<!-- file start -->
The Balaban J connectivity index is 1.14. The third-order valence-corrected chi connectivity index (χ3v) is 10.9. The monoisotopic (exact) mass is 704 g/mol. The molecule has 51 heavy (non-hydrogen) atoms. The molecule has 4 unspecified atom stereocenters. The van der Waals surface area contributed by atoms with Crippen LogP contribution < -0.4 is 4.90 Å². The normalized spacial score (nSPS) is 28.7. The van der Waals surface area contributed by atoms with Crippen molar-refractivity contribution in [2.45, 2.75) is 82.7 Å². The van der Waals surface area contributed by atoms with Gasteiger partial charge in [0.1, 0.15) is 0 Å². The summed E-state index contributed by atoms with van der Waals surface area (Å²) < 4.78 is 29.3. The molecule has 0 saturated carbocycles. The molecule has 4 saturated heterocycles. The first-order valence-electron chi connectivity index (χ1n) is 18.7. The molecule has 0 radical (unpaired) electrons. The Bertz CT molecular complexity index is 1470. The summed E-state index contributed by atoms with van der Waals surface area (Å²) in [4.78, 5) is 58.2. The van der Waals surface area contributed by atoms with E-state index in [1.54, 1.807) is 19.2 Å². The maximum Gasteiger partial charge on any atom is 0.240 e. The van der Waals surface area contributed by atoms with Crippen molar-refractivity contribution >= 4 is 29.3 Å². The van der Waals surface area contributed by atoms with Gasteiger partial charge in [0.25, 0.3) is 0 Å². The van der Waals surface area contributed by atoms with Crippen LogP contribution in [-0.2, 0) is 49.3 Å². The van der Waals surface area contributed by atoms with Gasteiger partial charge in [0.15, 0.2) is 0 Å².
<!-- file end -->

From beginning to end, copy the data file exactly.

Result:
The Balaban J connectivity index is 1.14. The third-order valence-corrected chi connectivity index (χ3v) is 10.9. The monoisotopic (exact) mass is 704 g/mol. The molecule has 51 heavy (non-hydrogen) atoms. The molecule has 4 unspecified atom stereocenters. The van der Waals surface area contributed by atoms with Crippen LogP contribution < -0.4 is 4.90 Å². The normalized spacial score (nSPS) is 28.7. The van der Waals surface area contributed by atoms with Crippen molar-refractivity contribution in [2.45, 2.75) is 82.7 Å². The van der Waals surface area contributed by atoms with Gasteiger partial charge in [0.1, 0.15) is 0 Å². The summed E-state index contributed by atoms with van der Waals surface area (Å²) < 4.78 is 29.3. The molecule has 0 saturated carbocycles. The molecule has 4 saturated heterocycles. The first-order valence-electron chi connectivity index (χ1n) is 18.7. The molecule has 0 radical (unpaired) electrons. The Bertz CT molecular complexity index is 1470. The summed E-state index contributed by atoms with van der Waals surface area (Å²) in [4.78, 5) is 58.2. The van der Waals surface area contributed by atoms with E-state index in [1.54, 1.807) is 19.2 Å². The maximum Gasteiger partial charge on any atom is 0.240 e. The van der Waals surface area contributed by atoms with Crippen molar-refractivity contribution >= 4 is 29.3 Å². The van der Waals surface area contributed by atoms with Gasteiger partial charge in [0.25, 0.3) is 0 Å². The van der Waals surface area contributed by atoms with Crippen LogP contribution in [-0.2, 0) is 49.3 Å². The van der Waals surface area contributed by atoms with Gasteiger partial charge in [0.15, 0.2) is 0 Å².